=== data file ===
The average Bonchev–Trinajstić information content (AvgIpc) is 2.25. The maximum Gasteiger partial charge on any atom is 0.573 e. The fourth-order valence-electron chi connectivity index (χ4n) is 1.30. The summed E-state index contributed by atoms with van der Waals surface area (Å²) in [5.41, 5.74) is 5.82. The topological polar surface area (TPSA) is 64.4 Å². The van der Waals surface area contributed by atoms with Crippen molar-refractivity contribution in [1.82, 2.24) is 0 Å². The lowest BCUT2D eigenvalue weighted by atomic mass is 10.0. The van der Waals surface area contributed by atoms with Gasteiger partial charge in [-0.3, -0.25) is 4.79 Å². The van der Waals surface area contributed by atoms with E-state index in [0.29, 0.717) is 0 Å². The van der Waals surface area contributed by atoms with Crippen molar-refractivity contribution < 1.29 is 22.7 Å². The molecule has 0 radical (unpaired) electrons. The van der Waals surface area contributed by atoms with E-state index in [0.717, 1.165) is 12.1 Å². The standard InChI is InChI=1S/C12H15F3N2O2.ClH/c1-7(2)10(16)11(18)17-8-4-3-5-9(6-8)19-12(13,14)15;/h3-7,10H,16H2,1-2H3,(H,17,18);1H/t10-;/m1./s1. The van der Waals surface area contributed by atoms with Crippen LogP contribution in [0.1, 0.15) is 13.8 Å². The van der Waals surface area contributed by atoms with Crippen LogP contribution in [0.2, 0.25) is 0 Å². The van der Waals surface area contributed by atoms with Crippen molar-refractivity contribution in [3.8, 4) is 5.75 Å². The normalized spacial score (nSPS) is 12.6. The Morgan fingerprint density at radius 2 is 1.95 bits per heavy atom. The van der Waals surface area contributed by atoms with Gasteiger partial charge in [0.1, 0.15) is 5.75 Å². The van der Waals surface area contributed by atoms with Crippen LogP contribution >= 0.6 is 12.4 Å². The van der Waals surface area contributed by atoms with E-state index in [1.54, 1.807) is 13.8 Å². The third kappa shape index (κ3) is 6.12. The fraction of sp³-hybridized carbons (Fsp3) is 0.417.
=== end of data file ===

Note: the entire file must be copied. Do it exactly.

The average Bonchev–Trinajstić information content (AvgIpc) is 2.25. The maximum Gasteiger partial charge on any atom is 0.573 e. The fourth-order valence-electron chi connectivity index (χ4n) is 1.30. The summed E-state index contributed by atoms with van der Waals surface area (Å²) in [5.41, 5.74) is 5.82. The topological polar surface area (TPSA) is 64.4 Å². The van der Waals surface area contributed by atoms with Crippen molar-refractivity contribution in [1.82, 2.24) is 0 Å². The lowest BCUT2D eigenvalue weighted by atomic mass is 10.0. The van der Waals surface area contributed by atoms with Gasteiger partial charge in [-0.3, -0.25) is 4.79 Å². The van der Waals surface area contributed by atoms with E-state index in [0.29, 0.717) is 0 Å². The van der Waals surface area contributed by atoms with Crippen molar-refractivity contribution < 1.29 is 22.7 Å². The molecule has 0 radical (unpaired) electrons. The van der Waals surface area contributed by atoms with E-state index in [0.717, 1.165) is 12.1 Å². The standard InChI is InChI=1S/C12H15F3N2O2.ClH/c1-7(2)10(16)11(18)17-8-4-3-5-9(6-8)19-12(13,14)15;/h3-7,10H,16H2,1-2H3,(H,17,18);1H/t10-;/m1./s1. The van der Waals surface area contributed by atoms with Crippen LogP contribution in [0.1, 0.15) is 13.8 Å². The van der Waals surface area contributed by atoms with Crippen LogP contribution in [0.2, 0.25) is 0 Å². The van der Waals surface area contributed by atoms with Crippen molar-refractivity contribution in [3.8, 4) is 5.75 Å². The normalized spacial score (nSPS) is 12.6. The Morgan fingerprint density at radius 2 is 1.95 bits per heavy atom. The van der Waals surface area contributed by atoms with Gasteiger partial charge in [0.1, 0.15) is 5.75 Å². The van der Waals surface area contributed by atoms with Crippen LogP contribution >= 0.6 is 12.4 Å². The van der Waals surface area contributed by atoms with E-state index in [1.54, 1.807) is 13.8 Å². The third kappa shape index (κ3) is 6.12. The fraction of sp³-hybridized carbons (Fsp3) is 0.417.